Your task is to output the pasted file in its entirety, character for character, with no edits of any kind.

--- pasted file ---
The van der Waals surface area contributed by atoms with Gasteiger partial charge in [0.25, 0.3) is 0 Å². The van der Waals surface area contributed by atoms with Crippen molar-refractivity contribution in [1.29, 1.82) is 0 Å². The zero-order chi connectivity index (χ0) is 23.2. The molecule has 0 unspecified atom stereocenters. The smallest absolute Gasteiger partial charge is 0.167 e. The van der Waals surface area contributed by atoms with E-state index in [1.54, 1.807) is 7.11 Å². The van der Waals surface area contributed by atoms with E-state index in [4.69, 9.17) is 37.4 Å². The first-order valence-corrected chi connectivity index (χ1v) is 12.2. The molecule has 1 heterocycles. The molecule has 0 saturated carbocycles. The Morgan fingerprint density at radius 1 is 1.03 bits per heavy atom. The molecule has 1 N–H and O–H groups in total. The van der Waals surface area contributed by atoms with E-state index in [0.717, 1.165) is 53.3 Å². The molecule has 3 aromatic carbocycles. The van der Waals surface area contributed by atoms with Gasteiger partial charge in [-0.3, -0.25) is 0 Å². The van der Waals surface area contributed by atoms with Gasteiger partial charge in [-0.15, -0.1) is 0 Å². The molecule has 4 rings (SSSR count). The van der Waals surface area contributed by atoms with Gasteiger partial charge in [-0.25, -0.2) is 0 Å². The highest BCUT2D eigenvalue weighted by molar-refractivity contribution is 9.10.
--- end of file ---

The van der Waals surface area contributed by atoms with Gasteiger partial charge in [0.25, 0.3) is 0 Å². The van der Waals surface area contributed by atoms with Crippen molar-refractivity contribution in [1.29, 1.82) is 0 Å². The zero-order chi connectivity index (χ0) is 23.2. The molecule has 0 unspecified atom stereocenters. The smallest absolute Gasteiger partial charge is 0.167 e. The van der Waals surface area contributed by atoms with E-state index in [1.54, 1.807) is 7.11 Å². The van der Waals surface area contributed by atoms with E-state index in [4.69, 9.17) is 37.4 Å². The first-order valence-corrected chi connectivity index (χ1v) is 12.2. The molecule has 1 heterocycles. The molecule has 0 saturated carbocycles. The Morgan fingerprint density at radius 1 is 1.03 bits per heavy atom. The molecule has 1 N–H and O–H groups in total. The van der Waals surface area contributed by atoms with E-state index in [0.717, 1.165) is 53.3 Å². The molecule has 3 aromatic carbocycles. The van der Waals surface area contributed by atoms with Gasteiger partial charge in [-0.3, -0.25) is 0 Å². The van der Waals surface area contributed by atoms with Gasteiger partial charge in [-0.15, -0.1) is 0 Å². The molecule has 4 rings (SSSR count). The van der Waals surface area contributed by atoms with Gasteiger partial charge in [-0.25, -0.2) is 0 Å². The highest BCUT2D eigenvalue weighted by molar-refractivity contribution is 9.10.